For the average male hand, it gets the trigger centered better beneath the pad of the first finger and encourages a linear trigger pull without pulling. I have to work harder and consciously bend my trigger finger more to get a proper placement on a short/arched set up. That most modern guns are set-up with the original design (flat/long) speaks quite a bit about its preference to most shooters. Again, that's "most" as anatomic variations will mean the short trigger fits others better.I've no idea why folks would want a long trigger, but the new ones all seem to come with one.
This is one of those things that I heard for years to explain the trigger change. But then in some medical literature I found this was not very significant. The difference in overall height of the average US male in 1920 vs. 2000 was 1.1 inches. What this translates into in hand size is very small. The proportional difference in the trigger change is MUCH more than average hand size. Also, most guns as produced today are proportionally as designed in 1911, and seem to fit a wide degree of people, just as they did then.almost 100 years ago the average male was not as large as today
There's no need to be snide - it's just a discussion and speculation. Perhaps it was to allow a gloved finger. I can't say definitively, nor can anyone because none of us were there during the QM discussions. No source has reproduced them to allow us to say "Ah, that's why."Well now, I bet you think you're pretty smart. Maybe it was to open up the area so that a gloved finger could fit in there. Try it for yourself if you don't believe me.
Sounds like you haven't shot much (or any) with an arched MSH. Maybe you ought to give it a try. You might be surprised with the results you get.what was the reason for changing the spring housing from the "flat" type to the "arched" type? Both of my 1911's (Kimber and S & W) have the "flat" type and I think it is easier to shoot than an "arched" type would be. just curious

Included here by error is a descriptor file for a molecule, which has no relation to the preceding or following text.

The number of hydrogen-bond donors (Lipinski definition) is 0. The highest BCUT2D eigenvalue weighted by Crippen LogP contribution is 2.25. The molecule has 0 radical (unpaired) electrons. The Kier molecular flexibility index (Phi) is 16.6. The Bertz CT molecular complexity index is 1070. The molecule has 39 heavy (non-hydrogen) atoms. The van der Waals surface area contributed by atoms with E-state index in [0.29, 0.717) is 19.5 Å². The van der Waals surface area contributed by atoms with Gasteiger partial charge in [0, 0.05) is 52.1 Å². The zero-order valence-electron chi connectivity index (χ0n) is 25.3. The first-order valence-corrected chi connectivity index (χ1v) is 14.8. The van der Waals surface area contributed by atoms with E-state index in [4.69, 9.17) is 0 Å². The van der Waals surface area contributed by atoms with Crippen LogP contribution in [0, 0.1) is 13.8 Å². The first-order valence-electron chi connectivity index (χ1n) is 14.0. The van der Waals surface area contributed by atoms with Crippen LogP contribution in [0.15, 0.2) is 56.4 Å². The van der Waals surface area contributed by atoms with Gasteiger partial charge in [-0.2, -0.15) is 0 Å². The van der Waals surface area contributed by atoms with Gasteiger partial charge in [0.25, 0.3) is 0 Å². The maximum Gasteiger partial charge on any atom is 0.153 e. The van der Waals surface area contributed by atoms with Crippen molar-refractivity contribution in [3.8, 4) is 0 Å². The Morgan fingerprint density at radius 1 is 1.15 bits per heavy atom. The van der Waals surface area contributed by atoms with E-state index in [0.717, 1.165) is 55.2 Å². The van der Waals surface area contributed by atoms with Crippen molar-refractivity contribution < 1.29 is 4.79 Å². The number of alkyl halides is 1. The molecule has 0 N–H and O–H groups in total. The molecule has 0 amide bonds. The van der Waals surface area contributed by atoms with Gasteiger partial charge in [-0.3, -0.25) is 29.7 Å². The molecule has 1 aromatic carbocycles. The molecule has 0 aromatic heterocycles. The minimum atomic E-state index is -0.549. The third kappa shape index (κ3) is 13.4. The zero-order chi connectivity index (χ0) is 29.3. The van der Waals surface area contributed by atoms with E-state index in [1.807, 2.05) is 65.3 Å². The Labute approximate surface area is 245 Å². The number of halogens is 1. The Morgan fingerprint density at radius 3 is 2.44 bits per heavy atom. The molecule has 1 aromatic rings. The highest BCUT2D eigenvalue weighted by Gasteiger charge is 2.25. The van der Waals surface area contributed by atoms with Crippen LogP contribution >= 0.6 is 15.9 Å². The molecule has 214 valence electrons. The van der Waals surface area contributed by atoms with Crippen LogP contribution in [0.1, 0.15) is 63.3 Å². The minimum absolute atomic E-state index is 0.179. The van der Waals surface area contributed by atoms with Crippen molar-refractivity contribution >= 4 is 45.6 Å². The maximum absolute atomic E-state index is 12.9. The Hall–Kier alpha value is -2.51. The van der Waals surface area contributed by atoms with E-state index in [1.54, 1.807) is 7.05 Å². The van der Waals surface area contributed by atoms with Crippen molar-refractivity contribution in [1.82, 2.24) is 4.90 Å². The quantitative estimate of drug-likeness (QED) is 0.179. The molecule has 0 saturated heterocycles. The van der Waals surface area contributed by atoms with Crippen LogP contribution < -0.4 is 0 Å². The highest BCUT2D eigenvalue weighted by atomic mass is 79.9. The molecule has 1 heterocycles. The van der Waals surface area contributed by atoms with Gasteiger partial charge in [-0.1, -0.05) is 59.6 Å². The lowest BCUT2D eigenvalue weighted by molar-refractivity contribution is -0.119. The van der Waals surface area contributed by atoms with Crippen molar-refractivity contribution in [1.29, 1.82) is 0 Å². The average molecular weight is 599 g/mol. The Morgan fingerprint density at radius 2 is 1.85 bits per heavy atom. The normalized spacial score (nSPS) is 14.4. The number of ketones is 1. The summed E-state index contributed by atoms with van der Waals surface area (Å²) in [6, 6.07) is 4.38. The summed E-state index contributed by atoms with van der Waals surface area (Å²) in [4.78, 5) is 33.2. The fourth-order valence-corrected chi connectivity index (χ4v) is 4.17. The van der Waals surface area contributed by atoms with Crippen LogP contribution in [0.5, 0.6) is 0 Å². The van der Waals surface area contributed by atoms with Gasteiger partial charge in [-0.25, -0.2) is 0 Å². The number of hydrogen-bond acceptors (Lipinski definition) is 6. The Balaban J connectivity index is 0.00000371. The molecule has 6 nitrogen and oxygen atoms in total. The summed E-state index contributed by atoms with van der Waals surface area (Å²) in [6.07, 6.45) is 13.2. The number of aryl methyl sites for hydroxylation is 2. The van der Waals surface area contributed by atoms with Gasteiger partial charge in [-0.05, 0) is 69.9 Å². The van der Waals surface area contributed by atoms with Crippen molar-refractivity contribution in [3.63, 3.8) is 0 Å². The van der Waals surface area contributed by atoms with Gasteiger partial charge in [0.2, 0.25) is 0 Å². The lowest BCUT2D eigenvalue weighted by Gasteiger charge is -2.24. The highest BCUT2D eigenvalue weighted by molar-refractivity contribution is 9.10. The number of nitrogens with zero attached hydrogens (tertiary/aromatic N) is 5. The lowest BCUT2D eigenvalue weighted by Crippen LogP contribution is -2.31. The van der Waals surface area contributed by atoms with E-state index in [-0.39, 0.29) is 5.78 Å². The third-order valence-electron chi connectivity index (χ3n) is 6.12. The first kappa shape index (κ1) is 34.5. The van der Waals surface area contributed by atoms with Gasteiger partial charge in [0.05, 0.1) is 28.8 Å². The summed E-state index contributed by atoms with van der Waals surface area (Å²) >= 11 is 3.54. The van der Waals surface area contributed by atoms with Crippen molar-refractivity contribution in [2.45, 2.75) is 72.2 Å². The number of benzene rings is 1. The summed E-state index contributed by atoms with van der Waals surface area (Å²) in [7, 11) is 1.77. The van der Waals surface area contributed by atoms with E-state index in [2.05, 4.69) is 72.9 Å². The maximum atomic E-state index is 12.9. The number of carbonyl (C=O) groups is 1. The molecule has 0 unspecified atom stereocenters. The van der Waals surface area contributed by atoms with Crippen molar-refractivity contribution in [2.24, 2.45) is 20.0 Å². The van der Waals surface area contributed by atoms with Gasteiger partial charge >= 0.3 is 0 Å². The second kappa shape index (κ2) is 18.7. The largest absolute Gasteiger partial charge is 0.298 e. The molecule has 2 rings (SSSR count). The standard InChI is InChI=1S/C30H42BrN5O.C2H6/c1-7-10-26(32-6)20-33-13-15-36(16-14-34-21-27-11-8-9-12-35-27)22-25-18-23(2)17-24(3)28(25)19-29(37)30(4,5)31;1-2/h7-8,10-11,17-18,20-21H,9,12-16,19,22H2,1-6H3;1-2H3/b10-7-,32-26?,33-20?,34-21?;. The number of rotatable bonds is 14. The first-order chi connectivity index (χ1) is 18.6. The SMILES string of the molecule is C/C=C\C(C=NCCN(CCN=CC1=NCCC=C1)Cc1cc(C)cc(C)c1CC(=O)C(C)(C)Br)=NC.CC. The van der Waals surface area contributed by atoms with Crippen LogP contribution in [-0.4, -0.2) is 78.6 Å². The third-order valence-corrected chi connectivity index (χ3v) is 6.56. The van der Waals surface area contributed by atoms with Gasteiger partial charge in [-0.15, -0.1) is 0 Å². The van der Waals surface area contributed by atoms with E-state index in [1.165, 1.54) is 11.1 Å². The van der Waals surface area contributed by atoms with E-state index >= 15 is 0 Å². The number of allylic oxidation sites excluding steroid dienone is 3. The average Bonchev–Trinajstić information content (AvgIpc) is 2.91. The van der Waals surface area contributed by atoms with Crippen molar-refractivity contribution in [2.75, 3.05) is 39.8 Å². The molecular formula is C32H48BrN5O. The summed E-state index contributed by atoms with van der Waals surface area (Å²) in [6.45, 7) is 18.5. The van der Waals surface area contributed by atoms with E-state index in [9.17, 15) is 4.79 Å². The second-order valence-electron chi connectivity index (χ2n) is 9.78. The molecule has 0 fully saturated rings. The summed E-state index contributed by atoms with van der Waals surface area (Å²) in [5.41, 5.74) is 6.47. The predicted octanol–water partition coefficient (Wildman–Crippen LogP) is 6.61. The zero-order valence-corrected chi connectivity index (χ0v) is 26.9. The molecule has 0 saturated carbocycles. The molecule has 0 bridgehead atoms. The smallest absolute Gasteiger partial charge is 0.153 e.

Because longitudinal studies show that the average American man's hand size was NOT significantly smaller then than it is now. This is the "scrutiny" of applying logic and a scientific process to the guess/hypothesis and seeing if it holds up. This "guess" doesn't hold up very well when analyzed. And that's all it is, a "guess."How can you say the smaller hand idea doesn't hold up to scrutiny?
So very many things wrong here.Scott Gahimer said:We don't have to believe anything about your guess.
John Browning and the Colt engineers didn't order the changes. There were multiple changes ordered over the years of production. Not all of them made sense as we look backward.
I doubt if anyone was reviewing medical books to make their decisions, so referring to them now doesn't have much bearing on the decisions made then.
Now that makes A LOT of sense. If the idea was to accommodate a smaller population (weight-restricted cavalry troopers) than the average, then it has some validity.Sgt. Art said:That's a relatively small man which makes sense.